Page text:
In the following we find the suggested amount of clusters, directly in R, using the NbClust package:

# Load or install the NbClust Package
suppressWarnings(suppressMessages(if (!require(NbClust,
    quietly = TRUE)) install.packages("NbClust")))
# Load the dataset Iris and assign the numerical
# variables to a new data frame 'data'.
Iris <- iris
data <- Iris[, -5]

# Find the best number of clusters using all
# indices
Best <- NbClust(data, diss = NULL, distance = "euclidean", = 2, = 15, method = "complete", index = "alllong")

By default, once finalized, the NbClust package offers a summary of the main results of the vote of the 30 indices:

* Among all indices:
* 2 proposed 2 as the best number of clusters
* 15 proposed 3 as the best number of clusters
* 5 proposed 4 as the best number of clusters
* 1 proposed 6 as the best number of clusters
* 1 proposed 14 as the best number of clusters
* 3 proposed 15 as the best number of clusters

                   ***** Conclusion *****

 * According to the majority rule, the best number of
clusters is  3 


An important thing to note in the preceding example is that we use a wide range of clusters when we use the NbClust function: = 2, = 15. This causes a more distributed voting. However, in this case, 55 percent of indices vote for three clusters, which we know is right for the Iris dataset.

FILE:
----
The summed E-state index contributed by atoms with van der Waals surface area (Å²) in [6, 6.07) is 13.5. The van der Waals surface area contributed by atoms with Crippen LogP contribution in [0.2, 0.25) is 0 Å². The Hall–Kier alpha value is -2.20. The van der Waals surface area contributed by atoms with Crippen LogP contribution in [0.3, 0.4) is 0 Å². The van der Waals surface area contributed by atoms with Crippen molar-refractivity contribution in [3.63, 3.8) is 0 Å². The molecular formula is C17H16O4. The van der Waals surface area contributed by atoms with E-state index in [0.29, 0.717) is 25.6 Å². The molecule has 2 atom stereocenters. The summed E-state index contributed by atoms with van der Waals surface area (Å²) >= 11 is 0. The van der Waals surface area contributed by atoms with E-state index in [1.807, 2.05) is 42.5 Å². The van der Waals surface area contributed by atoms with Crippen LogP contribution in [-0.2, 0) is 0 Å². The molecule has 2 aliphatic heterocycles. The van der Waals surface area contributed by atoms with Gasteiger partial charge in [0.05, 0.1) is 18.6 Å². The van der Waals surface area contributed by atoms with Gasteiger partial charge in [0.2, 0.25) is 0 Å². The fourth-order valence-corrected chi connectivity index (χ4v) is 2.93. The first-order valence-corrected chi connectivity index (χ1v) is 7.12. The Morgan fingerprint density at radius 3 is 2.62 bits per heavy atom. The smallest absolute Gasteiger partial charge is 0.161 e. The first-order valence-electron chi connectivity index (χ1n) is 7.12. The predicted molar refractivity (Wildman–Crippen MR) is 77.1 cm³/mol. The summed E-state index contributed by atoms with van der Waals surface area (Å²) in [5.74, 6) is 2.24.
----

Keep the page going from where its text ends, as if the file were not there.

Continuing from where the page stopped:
The package also has some graphical indices.

The Hubert index is a graphical method for determining the number of clusters, and in a Hubert index plot, we seek a knee that corresponds to a significant increase of the value of the measure:

The D index is a graphical method for determining the number of clusters. In the D index plot, we seek a significant knee that corresponds to a significant increase of the value of the measure:

In addition to the default information, NbClust stores valuable information in the object being created. In our example, we call that object as Best. For example, if we want to see the exact count of the vote for each index, we could create a table whose rows show the choice of each index in relation to the number of clusters:

#Build a table with results of indices

             0 1 2 3 4 6 14 15
  Ball       0 0 0 1 0 0  0  0
  Beale      0 0 0 1 0 0  0  0
  CCC        0 0 0 1 0 0  0  0
  CH         0 0 0 0 1 0  0  0
  Cindex     0 0 0 1 0 0  0  0
  DB         0 0 0 1 0 0  0  0
  Dindex     1 0 0 0 0 0  0  0
  Duda       0 0 0 0 1 0  0  0
  Dunn       0 0 0 0 0 0  0  1
  Frey       0 1 0 0 0 0  0  0
  Friedman   0 0 0 0 1 0  0  0
  Gamma      0 0 0 0 0 0  1  0
  Gap        0 0 0 1 0 0  0  0
  Gplus      0 0 0 0 0 0  0  1